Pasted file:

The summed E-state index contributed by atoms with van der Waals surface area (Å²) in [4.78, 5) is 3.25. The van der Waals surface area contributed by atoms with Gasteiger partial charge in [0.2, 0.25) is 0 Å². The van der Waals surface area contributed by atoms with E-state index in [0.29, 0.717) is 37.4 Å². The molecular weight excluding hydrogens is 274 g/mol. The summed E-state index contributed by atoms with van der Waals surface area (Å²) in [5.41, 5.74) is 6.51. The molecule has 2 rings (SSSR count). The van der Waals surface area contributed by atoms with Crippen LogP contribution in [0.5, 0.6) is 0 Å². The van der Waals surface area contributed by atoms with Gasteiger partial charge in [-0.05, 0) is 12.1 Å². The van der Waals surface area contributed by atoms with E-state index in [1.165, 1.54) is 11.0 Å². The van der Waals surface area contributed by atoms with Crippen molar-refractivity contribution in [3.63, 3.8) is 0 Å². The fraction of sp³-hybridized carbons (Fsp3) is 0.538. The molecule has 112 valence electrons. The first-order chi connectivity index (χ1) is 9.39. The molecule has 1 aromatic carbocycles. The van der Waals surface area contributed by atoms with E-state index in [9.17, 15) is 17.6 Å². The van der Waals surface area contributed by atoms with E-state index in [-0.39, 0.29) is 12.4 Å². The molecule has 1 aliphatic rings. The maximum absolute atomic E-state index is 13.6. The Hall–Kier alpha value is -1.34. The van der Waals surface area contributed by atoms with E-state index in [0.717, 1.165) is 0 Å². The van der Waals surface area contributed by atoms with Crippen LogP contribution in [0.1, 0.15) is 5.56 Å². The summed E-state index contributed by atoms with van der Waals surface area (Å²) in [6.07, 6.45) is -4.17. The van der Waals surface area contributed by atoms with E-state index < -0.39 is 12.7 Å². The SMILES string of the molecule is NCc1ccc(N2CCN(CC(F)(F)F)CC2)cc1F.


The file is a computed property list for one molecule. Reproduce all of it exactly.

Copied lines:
The summed E-state index contributed by atoms with van der Waals surface area (Å²) in [4.78, 5) is 3.25. The van der Waals surface area contributed by atoms with Gasteiger partial charge in [0.2, 0.25) is 0 Å². The van der Waals surface area contributed by atoms with E-state index in [0.29, 0.717) is 37.4 Å². The molecular weight excluding hydrogens is 274 g/mol. The summed E-state index contributed by atoms with van der Waals surface area (Å²) in [5.41, 5.74) is 6.51. The molecule has 2 rings (SSSR count). The van der Waals surface area contributed by atoms with Crippen LogP contribution in [0.5, 0.6) is 0 Å². The van der Waals surface area contributed by atoms with Gasteiger partial charge in [-0.05, 0) is 12.1 Å². The van der Waals surface area contributed by atoms with E-state index in [1.165, 1.54) is 11.0 Å². The van der Waals surface area contributed by atoms with Crippen molar-refractivity contribution in [3.63, 3.8) is 0 Å². The fraction of sp³-hybridized carbons (Fsp3) is 0.538. The molecule has 112 valence electrons. The first-order chi connectivity index (χ1) is 9.39. The molecule has 1 aromatic carbocycles. The van der Waals surface area contributed by atoms with E-state index in [9.17, 15) is 17.6 Å². The van der Waals surface area contributed by atoms with E-state index in [-0.39, 0.29) is 12.4 Å². The molecule has 1 aliphatic rings. The maximum absolute atomic E-state index is 13.6. The Hall–Kier alpha value is -1.34. The van der Waals surface area contributed by atoms with E-state index in [0.717, 1.165) is 0 Å². The van der Waals surface area contributed by atoms with Crippen LogP contribution in [0.1, 0.15) is 5.56 Å². The summed E-state index contributed by atoms with van der Waals surface area (Å²) in [6.07, 6.45) is -4.17. The van der Waals surface area contributed by atoms with E-state index < -0.39 is 12.7 Å². The SMILES string of the molecule is NCc1ccc(N2CCN(CC(F)(F)F)CC2)cc1F.